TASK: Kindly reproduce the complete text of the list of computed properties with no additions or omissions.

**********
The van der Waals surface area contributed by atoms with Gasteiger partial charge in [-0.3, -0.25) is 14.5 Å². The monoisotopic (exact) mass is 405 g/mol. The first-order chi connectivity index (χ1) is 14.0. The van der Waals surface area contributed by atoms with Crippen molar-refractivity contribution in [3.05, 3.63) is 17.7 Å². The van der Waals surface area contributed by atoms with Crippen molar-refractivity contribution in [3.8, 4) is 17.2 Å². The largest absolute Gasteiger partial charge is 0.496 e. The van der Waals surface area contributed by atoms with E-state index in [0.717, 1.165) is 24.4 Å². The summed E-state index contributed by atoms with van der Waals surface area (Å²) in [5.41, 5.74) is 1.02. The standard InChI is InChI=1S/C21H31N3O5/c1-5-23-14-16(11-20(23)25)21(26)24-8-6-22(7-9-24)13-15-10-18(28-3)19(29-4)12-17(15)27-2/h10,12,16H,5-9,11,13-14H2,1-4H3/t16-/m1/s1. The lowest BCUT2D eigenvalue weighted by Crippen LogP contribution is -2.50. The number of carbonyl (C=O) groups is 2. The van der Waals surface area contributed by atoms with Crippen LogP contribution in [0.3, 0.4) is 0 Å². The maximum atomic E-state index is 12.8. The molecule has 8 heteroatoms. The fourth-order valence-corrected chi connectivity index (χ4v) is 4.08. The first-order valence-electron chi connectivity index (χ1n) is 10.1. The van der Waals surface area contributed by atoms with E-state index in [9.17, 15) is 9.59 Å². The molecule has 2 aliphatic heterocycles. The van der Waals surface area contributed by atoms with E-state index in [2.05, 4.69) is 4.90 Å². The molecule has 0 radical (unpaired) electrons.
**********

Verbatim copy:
The van der Waals surface area contributed by atoms with Gasteiger partial charge in [-0.3, -0.25) is 14.5 Å². The monoisotopic (exact) mass is 405 g/mol. The first-order chi connectivity index (χ1) is 14.0. The van der Waals surface area contributed by atoms with Crippen molar-refractivity contribution in [3.05, 3.63) is 17.7 Å². The van der Waals surface area contributed by atoms with Crippen molar-refractivity contribution in [3.8, 4) is 17.2 Å². The largest absolute Gasteiger partial charge is 0.496 e. The van der Waals surface area contributed by atoms with E-state index in [0.717, 1.165) is 24.4 Å². The summed E-state index contributed by atoms with van der Waals surface area (Å²) in [5.41, 5.74) is 1.02. The standard InChI is InChI=1S/C21H31N3O5/c1-5-23-14-16(11-20(23)25)21(26)24-8-6-22(7-9-24)13-15-10-18(28-3)19(29-4)12-17(15)27-2/h10,12,16H,5-9,11,13-14H2,1-4H3/t16-/m1/s1. The lowest BCUT2D eigenvalue weighted by Crippen LogP contribution is -2.50. The number of carbonyl (C=O) groups is 2. The van der Waals surface area contributed by atoms with Crippen LogP contribution in [0.3, 0.4) is 0 Å². The maximum atomic E-state index is 12.8. The molecule has 8 heteroatoms. The fourth-order valence-corrected chi connectivity index (χ4v) is 4.08. The first-order valence-electron chi connectivity index (χ1n) is 10.1. The van der Waals surface area contributed by atoms with E-state index in [9.17, 15) is 9.59 Å². The molecule has 2 aliphatic heterocycles. The van der Waals surface area contributed by atoms with E-state index in [2.05, 4.69) is 4.90 Å². The molecule has 0 radical (unpaired) electrons.